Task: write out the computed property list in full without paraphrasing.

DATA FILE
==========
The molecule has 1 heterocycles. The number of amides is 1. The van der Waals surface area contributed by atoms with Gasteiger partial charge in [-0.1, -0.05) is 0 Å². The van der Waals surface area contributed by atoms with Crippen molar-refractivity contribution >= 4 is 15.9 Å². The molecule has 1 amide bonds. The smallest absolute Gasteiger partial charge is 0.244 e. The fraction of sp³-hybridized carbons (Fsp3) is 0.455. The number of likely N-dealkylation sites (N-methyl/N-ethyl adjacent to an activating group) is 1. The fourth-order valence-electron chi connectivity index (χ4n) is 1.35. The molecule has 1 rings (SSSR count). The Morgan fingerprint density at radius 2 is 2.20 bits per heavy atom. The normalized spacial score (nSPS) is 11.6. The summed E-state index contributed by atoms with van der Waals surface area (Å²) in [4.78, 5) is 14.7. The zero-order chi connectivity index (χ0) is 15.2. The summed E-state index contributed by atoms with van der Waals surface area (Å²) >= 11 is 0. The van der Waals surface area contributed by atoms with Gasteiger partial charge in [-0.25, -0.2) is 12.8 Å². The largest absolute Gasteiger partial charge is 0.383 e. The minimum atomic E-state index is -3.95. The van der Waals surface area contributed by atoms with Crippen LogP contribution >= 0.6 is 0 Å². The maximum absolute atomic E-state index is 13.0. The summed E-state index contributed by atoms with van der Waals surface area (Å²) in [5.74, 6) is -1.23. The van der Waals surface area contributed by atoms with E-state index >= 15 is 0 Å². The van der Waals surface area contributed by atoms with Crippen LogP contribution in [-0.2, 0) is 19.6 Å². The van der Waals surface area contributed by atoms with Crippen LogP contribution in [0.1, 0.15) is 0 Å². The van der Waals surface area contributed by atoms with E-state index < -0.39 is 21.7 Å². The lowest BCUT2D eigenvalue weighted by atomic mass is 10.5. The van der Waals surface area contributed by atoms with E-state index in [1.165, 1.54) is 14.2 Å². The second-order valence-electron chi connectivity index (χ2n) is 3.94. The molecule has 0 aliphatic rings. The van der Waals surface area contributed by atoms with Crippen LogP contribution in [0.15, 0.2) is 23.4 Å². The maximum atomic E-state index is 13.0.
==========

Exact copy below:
The molecule has 1 heterocycles. The number of amides is 1. The van der Waals surface area contributed by atoms with Gasteiger partial charge in [-0.1, -0.05) is 0 Å². The van der Waals surface area contributed by atoms with Crippen molar-refractivity contribution >= 4 is 15.9 Å². The molecule has 1 amide bonds. The smallest absolute Gasteiger partial charge is 0.244 e. The fraction of sp³-hybridized carbons (Fsp3) is 0.455. The number of likely N-dealkylation sites (N-methyl/N-ethyl adjacent to an activating group) is 1. The fourth-order valence-electron chi connectivity index (χ4n) is 1.35. The molecule has 1 rings (SSSR count). The Morgan fingerprint density at radius 2 is 2.20 bits per heavy atom. The normalized spacial score (nSPS) is 11.6. The summed E-state index contributed by atoms with van der Waals surface area (Å²) in [4.78, 5) is 14.7. The zero-order chi connectivity index (χ0) is 15.2. The summed E-state index contributed by atoms with van der Waals surface area (Å²) >= 11 is 0. The van der Waals surface area contributed by atoms with Gasteiger partial charge in [-0.25, -0.2) is 12.8 Å². The largest absolute Gasteiger partial charge is 0.383 e. The minimum atomic E-state index is -3.95. The van der Waals surface area contributed by atoms with Crippen LogP contribution >= 0.6 is 0 Å². The maximum absolute atomic E-state index is 13.0. The summed E-state index contributed by atoms with van der Waals surface area (Å²) in [5.74, 6) is -1.23. The van der Waals surface area contributed by atoms with E-state index >= 15 is 0 Å². The van der Waals surface area contributed by atoms with Crippen LogP contribution in [-0.2, 0) is 19.6 Å². The van der Waals surface area contributed by atoms with Crippen LogP contribution in [0.1, 0.15) is 0 Å². The van der Waals surface area contributed by atoms with E-state index < -0.39 is 21.7 Å². The lowest BCUT2D eigenvalue weighted by atomic mass is 10.5. The van der Waals surface area contributed by atoms with E-state index in [1.165, 1.54) is 14.2 Å². The second-order valence-electron chi connectivity index (χ2n) is 3.94. The molecule has 0 aliphatic rings. The van der Waals surface area contributed by atoms with Crippen LogP contribution in [0.15, 0.2) is 23.4 Å². The maximum atomic E-state index is 13.0.